It’s that time of year again already, so brace yourselves and say goodbye to whatever morning serenity you may have been enjoying. You know what’s coming, don’t you? The dreaded first koel of the season has been heard, with two reports coming in, from Peter Miniutti of Ashbury and Rob Willis of Castle Hill, with Miniutti just squeezing in to claim the honour, such as it is, for being the first to alert Column 8.
Nick Walker of Suffolk Park is beginning to become suspicious of all these palindromic Finnish words (C8). “Could they be the Finnish version of drop bears and hoop snakes?”
“It’s been more years than I care to remember since I learnt Welsh (C8) in school,” writes Jane Stranger of Erskineville. “Miraculously, I remember the delightfully spitty ‘llad dafad ddal’. The translation is a phrase I still use often: kill a blind sheep.”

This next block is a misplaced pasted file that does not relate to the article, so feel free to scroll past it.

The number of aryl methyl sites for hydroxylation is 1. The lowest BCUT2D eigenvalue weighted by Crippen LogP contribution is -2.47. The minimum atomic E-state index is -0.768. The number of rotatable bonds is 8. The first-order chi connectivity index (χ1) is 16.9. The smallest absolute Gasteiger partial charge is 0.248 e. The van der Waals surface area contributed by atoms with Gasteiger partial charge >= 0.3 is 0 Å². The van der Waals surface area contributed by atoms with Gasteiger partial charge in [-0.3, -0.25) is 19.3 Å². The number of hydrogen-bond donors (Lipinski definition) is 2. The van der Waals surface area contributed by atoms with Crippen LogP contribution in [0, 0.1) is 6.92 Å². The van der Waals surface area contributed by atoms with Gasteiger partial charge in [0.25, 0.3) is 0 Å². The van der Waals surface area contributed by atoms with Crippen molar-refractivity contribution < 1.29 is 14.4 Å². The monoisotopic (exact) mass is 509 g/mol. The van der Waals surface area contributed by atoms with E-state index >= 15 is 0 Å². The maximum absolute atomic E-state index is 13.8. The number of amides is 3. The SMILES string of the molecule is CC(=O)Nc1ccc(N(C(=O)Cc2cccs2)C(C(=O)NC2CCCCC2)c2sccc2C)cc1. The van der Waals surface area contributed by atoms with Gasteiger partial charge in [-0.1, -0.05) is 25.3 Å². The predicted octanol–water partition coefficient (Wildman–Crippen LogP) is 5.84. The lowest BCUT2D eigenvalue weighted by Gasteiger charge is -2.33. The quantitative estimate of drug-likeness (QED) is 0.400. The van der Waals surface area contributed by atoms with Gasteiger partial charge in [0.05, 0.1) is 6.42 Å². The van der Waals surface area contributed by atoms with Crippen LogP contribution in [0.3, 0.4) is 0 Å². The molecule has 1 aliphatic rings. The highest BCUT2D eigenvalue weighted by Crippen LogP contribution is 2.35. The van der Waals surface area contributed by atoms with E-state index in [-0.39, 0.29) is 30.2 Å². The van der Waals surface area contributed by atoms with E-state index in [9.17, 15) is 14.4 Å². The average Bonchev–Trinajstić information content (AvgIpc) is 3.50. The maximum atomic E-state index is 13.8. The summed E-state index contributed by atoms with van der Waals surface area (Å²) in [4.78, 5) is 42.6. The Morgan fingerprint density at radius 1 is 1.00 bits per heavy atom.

Len Martin of Nimbin would like to remind everyone that, contrary to indoctrination, you don’t have to be married to enjoy a long-term relationship. “Octogenarians Len and Kay met in Nimbin on August 21, 1957, and fell in love at first sight. They remain in that state, having ‘lived in sin’ for 65 years, begetting one son and three daughters. They are currently in the ‘sickness and in health’ phase, and believe ‘love conquers all’.” Aw, who’s been cutting onions around here? Granny sends her best wishes for a favourable resolution to the health issues, and for many more years of unwedded bliss.
After the publication of the item from Joy Paterson of Mount Annan about her seven-year-old granddaughter wanting to be a cow so she could see what is inside people after she is eaten (C8), Joy reports her sister then informed her that “her seven-year-old granddaughter told them she had a bucket list to complete before she was 56. Asked what was the first thing on her list, the reply was ‘To be born’. This deep thinking must run in the family!”
For David Gordon of Cranebrook, the thought of seeing what people’s innards look like (C8) would be more of “an interesting in-look on life”.
“My poor late mother’s reaction to her cataract operation (C8) was equally ‘glass half full’,” writes Janice Creenaune of Austinmer. “She could suddenly see all the dust in the house that she had not previously observed.”
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